- William Shakespeare,
        The Tragedy of King Richard the Second
         (King Richard at IV, i)

Lawn as white as driven snow,
  Cyprus black as e'er was crow,
    Gloves as sweet as damask roses,
      Masks for faces and for noses,
        Bugle bracelet, necklace amber,
          Perfume for a lady's chamber,
            Golden quoifs and stomachers
              For my lads to give their dears,
                Pins and poking-sticks of steel,
                  What maids lack from head to heel.
      - William Shakespeare, The Winter's Tale
         (Autolycus at IV, iv)

On turf and curb and bower-roof
  The snow-storm spreads its ivory woof;
    It paves with pearl the garden-walk;
      And lovingly around the tatter'd stalk
        And snivering stem its magic weaves
          A mantle fair as lily-leaves.
      - John Townsend Trowbridge

The speckled sky is dim with snow,
  The light flakes falter and fall slow;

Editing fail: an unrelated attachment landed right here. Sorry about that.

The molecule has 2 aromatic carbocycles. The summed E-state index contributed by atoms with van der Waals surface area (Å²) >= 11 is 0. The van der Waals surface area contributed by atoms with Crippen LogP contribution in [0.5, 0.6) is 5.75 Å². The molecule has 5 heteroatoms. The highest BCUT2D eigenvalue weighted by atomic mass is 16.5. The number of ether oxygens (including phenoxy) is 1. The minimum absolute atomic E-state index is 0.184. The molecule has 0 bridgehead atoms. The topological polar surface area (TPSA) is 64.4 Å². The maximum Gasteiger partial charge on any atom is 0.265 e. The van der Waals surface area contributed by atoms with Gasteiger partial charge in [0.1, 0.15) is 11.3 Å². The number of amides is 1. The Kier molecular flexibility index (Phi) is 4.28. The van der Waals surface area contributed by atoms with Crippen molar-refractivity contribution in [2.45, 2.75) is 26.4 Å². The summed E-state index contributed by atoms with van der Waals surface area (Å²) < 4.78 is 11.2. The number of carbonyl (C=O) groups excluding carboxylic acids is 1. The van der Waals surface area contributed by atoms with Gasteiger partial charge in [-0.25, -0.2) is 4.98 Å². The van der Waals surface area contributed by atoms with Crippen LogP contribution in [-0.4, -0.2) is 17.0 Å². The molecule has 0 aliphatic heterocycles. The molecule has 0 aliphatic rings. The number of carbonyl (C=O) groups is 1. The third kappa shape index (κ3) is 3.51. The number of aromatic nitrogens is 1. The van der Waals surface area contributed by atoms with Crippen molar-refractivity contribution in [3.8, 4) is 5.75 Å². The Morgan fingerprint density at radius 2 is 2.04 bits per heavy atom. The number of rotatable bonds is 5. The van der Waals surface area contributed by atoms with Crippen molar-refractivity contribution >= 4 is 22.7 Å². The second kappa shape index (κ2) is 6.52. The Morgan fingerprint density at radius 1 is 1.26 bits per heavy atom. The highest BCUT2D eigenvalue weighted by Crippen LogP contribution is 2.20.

Athwart the hill-top, rapt and pale,
      Silently drops a silvery veil; And all the valley is shut in
        By flickering curtains gray and thin.
      - John Townsend Trowbridge

But where are the snows of yester year?
  [Fr., Mais ou sont les neiges d'antan?]
      - Francois Villon,
        Ballade des Dames du Temps Jadis

Oh! the snow, the beautiful snow,
  Filling the sky and earth below,
    Over the housetops, over the street,
      Over the heads of the people you meet.
            Skimming along.
      - J.W. (Joseph Warren) Watson,
        Beautiful Snow,
        sometimes claimed as written by John Whitaker Watson or James Warren Watson, known to have been published by a "J.W. Watson" in "Ypsilanti Commercial" on Jan. 8, 1870